Photography News, Tips & Tutorials
Shot while flying at an altitude of 5,000 feet in a Cessna airplane, Alex MacLean‘s photographs show a rarely seen perspective of life on the planet. Captured high enough to provide an aerial view, but not distant enough to obscure details, Maclean’s images provide a unique, observable viewpoint of some fairly common places. The collection was seen at Maclean’s first-ever London show which exhibited at Beetles + Huxley last March. MacLean takes us along on these airborne trips as we view the various areas from a height where things and people are reduced to model-like or miniature objects.
Macro photography gives us a passport into worlds that would otherwise be impossible for us to observe. This insect photography series by Nordin Seruyan is one such example, showcasing tiny creatures familiar to us, but looking quite different in all their minute detail. Shot in the gardens of Southeast Asia, Seruyan took the macro shots in his own home backyard which is located in Central Borneo, Indonesia.
Kenji Croman is a brilliant and brazen photographer who shoots one of those frequent but fleeting forces of nature. Ocean waves. Waves are perpetually there, but their powerful currents last exceedingly briefly. Make no mistake, this is no easy task. Croman while in the pursuit of the perfect wave shot, has broken quite a few bones, dislocated his elbow and shoulder, faced-off with sharks, suffered a few concussions and even almost drowned on a few harrowing occasions.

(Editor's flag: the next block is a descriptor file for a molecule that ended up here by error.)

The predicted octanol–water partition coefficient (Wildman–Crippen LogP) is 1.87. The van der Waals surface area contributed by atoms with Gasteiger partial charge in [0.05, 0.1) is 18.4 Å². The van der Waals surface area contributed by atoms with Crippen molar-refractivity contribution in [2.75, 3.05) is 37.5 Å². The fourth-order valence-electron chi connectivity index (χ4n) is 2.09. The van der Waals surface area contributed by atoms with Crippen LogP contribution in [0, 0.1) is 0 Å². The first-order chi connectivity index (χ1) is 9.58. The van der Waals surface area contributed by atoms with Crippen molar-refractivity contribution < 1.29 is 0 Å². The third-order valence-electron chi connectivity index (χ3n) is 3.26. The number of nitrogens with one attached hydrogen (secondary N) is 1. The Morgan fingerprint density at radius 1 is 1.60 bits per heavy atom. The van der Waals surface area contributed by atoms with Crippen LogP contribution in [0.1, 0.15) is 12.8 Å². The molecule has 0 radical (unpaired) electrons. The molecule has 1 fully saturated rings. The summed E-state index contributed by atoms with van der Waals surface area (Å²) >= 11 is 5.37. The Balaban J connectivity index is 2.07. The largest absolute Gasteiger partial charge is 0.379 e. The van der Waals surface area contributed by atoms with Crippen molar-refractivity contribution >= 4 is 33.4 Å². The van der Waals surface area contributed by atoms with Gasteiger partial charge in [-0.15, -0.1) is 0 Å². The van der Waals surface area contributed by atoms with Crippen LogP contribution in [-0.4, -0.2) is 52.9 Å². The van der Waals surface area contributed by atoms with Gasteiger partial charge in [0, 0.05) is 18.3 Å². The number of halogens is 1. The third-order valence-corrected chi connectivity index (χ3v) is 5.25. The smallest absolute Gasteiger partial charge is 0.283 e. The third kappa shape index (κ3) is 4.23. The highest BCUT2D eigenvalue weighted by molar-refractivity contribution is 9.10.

Macau-based web designer and developer Varun Thota is no stranger to airplanes. Being the son of a helicopter and flight enthusiast, his growing years were filled with hours in front flight simulators and other aircraft related stuff. As a grown-up, he still carries around a small Kinder Egg airplane which he photographs against dramatic backgrounds that would fool you that you were looking at a real plane flying at very high altitudes.
For many years now Paris-based photographer Olivier Grunewald has been photographing the Kawah Ijen volcano in Indonesia, where astounding, electric-blue fire can often be seen spewing out of it. Temperamental volcanoes are magnificent to experience firsthand, and very few people actually get the opportunity.
The phrase goes, “faster than a speeding bullet!” and the reference is for good reason. Bullets travel lethally fast and are practically invisible to the human eye. That is precisely why these series of photographs are so startling. Dutch photographer Alexander Augusteijn has created a collection of dramatic photographs that show us what a slug piercing a drop of water looks like.